Regardless of whether you travel five minutes or a few hours from a hockey rink back to your destination, it can be described as the longest car ride home.
Parents who have viewed a game or practice through one lens are often eager to discuss it. Young players might just want to decompress – and not relive, in particular, losses or misplays.
“I think parents call that the worst 30 minutes in sports, the car ride home,” says Heather Mannix, a manager for USA Hockey’s American Development Model. “I think this is one of those things we see and struggle with.”
Mannix has some tips for parents and 10U players to help navigate those moments.
Mannix says she has a 9-year-old niece who plays hockey, giving her the occasion to see what works best and what her niece responds to after games.
Mannix has found that putting an emphasis on love and joy pays dividends.
“One thing to say off the field or ice is, ‘I love watching you play. It’s so much fun to watch you play.’ That sets the tone for any kind of discussion or feedback,” Mannix says. “At least for me, that’s my go-to line. As soon as I see her and she’s done, ‘I loved watching you play.’”
Mannix also tries to stress the importance of having fun, but it doesn’t always appear in the most predictable ways.
“Because of my background with fun, I like to say, ‘Did you find a way to have fun working hard today?’ Or, ‘What was the thing you found to be the most fun today?’” Mannix says. “It’s kind of cool to hear the things they come up with.”
Indeed. Mannix says adults tend to think kids associate fun with silly play, but 10U players will often surprise by circling back to something that has more to do with learning a new skill.
“We come back to common misconceptions adults have of fun,” Mannix says. “We think they’re going to talk about goofing off in line or playing tag, but a lot of times it’s a game that they played or an opportunity that they got to try something new. That catches us by surprise sometimes.”
Instead of focusing on love and fun, parents often turn the conversation on the car ride home to more serious topics: wins and losses, good and bad moments.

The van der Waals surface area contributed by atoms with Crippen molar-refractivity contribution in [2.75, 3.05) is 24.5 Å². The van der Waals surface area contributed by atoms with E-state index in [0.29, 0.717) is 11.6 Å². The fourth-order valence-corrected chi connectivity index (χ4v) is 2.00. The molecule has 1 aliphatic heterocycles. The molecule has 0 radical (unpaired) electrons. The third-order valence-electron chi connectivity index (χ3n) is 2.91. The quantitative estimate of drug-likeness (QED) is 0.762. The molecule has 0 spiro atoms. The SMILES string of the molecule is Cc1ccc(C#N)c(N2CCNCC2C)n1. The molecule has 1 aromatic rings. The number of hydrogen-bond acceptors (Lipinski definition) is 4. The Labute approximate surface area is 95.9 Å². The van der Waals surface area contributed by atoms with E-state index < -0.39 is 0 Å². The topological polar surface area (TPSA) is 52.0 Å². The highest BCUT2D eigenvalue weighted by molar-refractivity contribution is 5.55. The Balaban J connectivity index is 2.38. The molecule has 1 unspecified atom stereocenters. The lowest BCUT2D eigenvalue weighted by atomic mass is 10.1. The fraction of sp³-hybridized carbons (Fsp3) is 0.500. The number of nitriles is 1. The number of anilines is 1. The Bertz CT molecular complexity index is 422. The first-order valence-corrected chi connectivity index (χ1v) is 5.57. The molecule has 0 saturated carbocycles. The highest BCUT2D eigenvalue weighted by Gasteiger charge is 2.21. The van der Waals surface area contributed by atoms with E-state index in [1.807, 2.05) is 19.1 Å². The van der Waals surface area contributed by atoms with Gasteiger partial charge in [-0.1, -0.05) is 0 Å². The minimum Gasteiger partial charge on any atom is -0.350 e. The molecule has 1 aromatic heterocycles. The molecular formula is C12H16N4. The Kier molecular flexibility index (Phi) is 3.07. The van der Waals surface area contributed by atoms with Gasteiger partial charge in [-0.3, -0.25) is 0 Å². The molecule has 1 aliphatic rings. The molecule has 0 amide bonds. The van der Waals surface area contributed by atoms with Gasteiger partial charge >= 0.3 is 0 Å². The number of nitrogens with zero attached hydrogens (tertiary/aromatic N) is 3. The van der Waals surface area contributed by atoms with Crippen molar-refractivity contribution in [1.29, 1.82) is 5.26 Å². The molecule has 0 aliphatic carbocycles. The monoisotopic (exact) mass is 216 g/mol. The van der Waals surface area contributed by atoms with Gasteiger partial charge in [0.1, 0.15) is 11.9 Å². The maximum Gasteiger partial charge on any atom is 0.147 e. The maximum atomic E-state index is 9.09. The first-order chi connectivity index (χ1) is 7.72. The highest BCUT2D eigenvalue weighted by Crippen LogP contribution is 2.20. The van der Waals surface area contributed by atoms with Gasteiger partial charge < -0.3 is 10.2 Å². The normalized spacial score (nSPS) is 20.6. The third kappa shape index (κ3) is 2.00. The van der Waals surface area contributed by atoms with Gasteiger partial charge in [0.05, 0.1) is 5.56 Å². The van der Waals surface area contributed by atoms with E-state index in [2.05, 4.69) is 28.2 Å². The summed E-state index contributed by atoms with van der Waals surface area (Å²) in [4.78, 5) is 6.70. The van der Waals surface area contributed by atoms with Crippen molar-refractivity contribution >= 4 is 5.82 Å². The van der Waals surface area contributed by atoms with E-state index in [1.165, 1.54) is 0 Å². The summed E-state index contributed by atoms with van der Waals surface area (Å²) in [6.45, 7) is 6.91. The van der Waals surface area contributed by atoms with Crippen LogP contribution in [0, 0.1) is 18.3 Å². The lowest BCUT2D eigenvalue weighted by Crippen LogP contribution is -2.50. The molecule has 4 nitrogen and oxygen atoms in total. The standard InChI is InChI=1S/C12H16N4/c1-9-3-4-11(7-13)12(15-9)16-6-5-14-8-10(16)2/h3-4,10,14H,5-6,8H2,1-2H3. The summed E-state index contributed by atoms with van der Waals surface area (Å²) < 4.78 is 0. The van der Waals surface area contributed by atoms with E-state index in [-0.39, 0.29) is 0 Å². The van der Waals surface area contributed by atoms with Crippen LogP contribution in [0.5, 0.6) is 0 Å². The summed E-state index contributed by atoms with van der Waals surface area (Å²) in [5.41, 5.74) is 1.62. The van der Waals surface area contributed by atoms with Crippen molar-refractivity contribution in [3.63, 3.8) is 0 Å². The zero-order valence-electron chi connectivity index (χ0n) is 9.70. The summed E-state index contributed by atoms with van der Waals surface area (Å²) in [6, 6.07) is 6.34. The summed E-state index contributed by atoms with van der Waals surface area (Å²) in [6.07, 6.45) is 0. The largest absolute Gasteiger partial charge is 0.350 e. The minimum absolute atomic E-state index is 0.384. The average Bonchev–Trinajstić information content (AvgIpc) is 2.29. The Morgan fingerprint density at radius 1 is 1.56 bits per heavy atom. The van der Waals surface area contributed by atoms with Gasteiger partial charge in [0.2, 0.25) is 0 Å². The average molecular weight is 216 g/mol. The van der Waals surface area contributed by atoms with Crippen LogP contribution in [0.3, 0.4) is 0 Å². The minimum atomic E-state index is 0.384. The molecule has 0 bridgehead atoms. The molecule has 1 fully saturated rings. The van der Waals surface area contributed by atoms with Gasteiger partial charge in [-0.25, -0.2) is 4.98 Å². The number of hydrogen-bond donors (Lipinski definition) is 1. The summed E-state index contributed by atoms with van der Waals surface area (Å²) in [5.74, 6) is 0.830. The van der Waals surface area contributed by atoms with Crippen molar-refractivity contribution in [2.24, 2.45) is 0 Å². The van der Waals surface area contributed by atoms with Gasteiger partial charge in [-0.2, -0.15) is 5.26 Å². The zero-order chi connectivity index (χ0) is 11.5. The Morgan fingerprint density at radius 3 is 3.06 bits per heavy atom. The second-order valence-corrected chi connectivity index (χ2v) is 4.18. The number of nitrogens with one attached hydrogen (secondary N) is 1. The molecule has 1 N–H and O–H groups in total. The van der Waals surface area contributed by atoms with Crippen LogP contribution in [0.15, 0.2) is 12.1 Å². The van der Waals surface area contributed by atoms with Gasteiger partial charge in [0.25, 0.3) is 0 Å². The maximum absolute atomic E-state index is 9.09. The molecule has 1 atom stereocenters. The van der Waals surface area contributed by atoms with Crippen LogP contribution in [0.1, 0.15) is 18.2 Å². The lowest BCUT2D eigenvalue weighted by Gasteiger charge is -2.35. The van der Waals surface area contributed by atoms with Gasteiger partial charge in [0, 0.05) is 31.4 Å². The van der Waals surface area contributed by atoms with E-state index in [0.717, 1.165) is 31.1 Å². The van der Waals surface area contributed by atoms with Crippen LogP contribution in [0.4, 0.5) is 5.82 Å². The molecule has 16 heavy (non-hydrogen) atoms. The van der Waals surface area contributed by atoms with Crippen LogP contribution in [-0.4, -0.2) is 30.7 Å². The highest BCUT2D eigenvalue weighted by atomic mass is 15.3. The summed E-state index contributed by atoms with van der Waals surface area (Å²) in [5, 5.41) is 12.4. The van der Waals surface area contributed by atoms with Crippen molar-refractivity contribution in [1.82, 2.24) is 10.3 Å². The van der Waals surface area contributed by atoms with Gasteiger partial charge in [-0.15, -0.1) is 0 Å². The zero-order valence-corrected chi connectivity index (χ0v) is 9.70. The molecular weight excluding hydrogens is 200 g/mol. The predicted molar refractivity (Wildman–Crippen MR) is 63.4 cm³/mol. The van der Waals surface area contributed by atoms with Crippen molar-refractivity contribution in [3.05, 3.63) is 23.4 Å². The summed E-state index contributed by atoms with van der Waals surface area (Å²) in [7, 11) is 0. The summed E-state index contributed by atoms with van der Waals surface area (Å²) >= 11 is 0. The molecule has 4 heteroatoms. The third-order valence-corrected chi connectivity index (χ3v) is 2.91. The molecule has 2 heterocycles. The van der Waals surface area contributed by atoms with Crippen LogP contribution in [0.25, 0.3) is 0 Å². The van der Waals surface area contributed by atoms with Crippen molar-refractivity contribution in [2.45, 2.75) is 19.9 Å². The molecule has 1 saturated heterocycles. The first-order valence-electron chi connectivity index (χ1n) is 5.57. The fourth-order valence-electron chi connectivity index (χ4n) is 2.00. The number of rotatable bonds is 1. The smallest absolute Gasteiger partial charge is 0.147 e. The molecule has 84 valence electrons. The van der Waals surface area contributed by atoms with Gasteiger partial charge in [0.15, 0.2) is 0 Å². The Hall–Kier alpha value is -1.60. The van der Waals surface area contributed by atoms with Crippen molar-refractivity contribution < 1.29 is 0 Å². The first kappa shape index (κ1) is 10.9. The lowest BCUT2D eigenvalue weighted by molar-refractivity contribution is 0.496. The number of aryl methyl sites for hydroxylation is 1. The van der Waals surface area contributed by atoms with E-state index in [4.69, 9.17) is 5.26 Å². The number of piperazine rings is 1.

This comes from a place of good intentions, but it also often misses the mark.
“Parents are always looking for return on investment. I don’t fault the parents for this, but they’re looking for how to judge the experience and is it worth the money, time, logistical resources invested,” Mannix says. “Wins and losses become the very easy and simple indicator. That translates into pressure coaches feel and kids feel. The more money, the more time and resources that are tied up in any experience, there’s more pressure involved.”
Mannix instead encourages parents to steer conversations in a more constructive direction.
“My dad was my coach for most of my youth career. We would dissect the game on the way home and I actually loved that,” Mannix says. “But he did that in a way that, the majority of the time, it was ‘what did you see?’ ‘What could you have done differently?’ ‘Would you do the same thing again if you had the opportunity?’ If your kid likes that, it can be beneficial, but it comes down to the tone and the underlying feel of the conversation. If it’s coming from a tone of criticism it’s going to be a different conversation.”
That last sentiment points to perhaps the most important thing to remember: While there are guidelines, there is not a one-size-fits-all approach – certainly not to parenting and specifically to approaching the card ride home from games.
Mannix says she has a friend that helps their young child set goals before a practice or game, and then they review the goals on the way home.
“What that does is it allows you to take the emotion out of the conversation and allows the child, the player, to set their own goal,” Mannix says. “It lets them decide to reflect back on the things that went well when they were trying to achieve it – and where did things not go well and change that going forward. It puts accountability back on the player and gives them more ownership of that whole process.”
If that works for you, great. If not? Keep trying to find that sweet spot.
“It comes down to having a feel for where your kid is at. Not pushing them into a place where they don’t want to be,” Mannix says. “There are so many things kids can learn from youth sports. We steal a lot of the love. Most of the time it’s unintentional and we’re just trying to do best for kids, but it can have unintended consequences.”
Tag(s): ADM Features